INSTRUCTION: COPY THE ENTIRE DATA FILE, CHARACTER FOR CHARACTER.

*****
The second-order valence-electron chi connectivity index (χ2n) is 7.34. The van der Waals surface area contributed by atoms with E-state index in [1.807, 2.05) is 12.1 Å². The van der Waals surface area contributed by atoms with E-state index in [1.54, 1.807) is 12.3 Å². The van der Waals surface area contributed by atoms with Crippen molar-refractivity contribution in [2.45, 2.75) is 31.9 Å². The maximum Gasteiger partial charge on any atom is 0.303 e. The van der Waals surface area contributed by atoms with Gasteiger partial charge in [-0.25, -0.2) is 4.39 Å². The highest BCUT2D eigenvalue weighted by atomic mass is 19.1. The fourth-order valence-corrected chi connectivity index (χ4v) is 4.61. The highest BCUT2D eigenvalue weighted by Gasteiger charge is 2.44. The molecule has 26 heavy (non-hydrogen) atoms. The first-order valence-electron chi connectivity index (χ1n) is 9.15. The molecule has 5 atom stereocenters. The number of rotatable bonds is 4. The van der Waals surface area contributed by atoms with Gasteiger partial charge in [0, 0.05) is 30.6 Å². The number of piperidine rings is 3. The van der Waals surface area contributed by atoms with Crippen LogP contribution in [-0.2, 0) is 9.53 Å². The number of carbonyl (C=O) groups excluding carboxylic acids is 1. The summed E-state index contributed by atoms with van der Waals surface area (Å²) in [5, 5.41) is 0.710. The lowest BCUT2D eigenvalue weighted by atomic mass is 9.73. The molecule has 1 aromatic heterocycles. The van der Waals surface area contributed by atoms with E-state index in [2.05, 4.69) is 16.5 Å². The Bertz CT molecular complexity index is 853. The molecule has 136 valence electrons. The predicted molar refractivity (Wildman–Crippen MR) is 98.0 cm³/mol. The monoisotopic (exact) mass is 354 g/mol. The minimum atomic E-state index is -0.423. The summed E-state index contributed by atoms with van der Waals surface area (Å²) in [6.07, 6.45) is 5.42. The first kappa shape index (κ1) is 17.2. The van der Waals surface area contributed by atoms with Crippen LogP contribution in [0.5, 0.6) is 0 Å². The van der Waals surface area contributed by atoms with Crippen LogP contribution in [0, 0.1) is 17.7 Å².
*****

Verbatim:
The second-order valence-electron chi connectivity index (χ2n) is 7.34. The van der Waals surface area contributed by atoms with E-state index in [1.807, 2.05) is 12.1 Å². The van der Waals surface area contributed by atoms with E-state index in [1.54, 1.807) is 12.3 Å². The van der Waals surface area contributed by atoms with Crippen molar-refractivity contribution in [2.45, 2.75) is 31.9 Å². The maximum Gasteiger partial charge on any atom is 0.303 e. The van der Waals surface area contributed by atoms with Gasteiger partial charge in [-0.25, -0.2) is 4.39 Å². The highest BCUT2D eigenvalue weighted by atomic mass is 19.1. The fourth-order valence-corrected chi connectivity index (χ4v) is 4.61. The highest BCUT2D eigenvalue weighted by Gasteiger charge is 2.44. The molecule has 26 heavy (non-hydrogen) atoms. The first-order valence-electron chi connectivity index (χ1n) is 9.15. The molecule has 5 atom stereocenters. The number of rotatable bonds is 4. The van der Waals surface area contributed by atoms with Gasteiger partial charge in [0, 0.05) is 30.6 Å². The number of piperidine rings is 3. The van der Waals surface area contributed by atoms with Crippen LogP contribution in [-0.2, 0) is 9.53 Å². The number of carbonyl (C=O) groups excluding carboxylic acids is 1. The summed E-state index contributed by atoms with van der Waals surface area (Å²) in [5, 5.41) is 0.710. The lowest BCUT2D eigenvalue weighted by atomic mass is 9.73. The molecule has 1 aromatic heterocycles. The van der Waals surface area contributed by atoms with E-state index in [2.05, 4.69) is 16.5 Å². The Bertz CT molecular complexity index is 853. The molecule has 136 valence electrons. The predicted molar refractivity (Wildman–Crippen MR) is 98.0 cm³/mol. The monoisotopic (exact) mass is 354 g/mol. The minimum atomic E-state index is -0.423. The summed E-state index contributed by atoms with van der Waals surface area (Å²) in [6.07, 6.45) is 5.42. The first kappa shape index (κ1) is 17.2. The van der Waals surface area contributed by atoms with Crippen LogP contribution in [0.5, 0.6) is 0 Å². The van der Waals surface area contributed by atoms with Crippen LogP contribution in [0, 0.1) is 17.7 Å².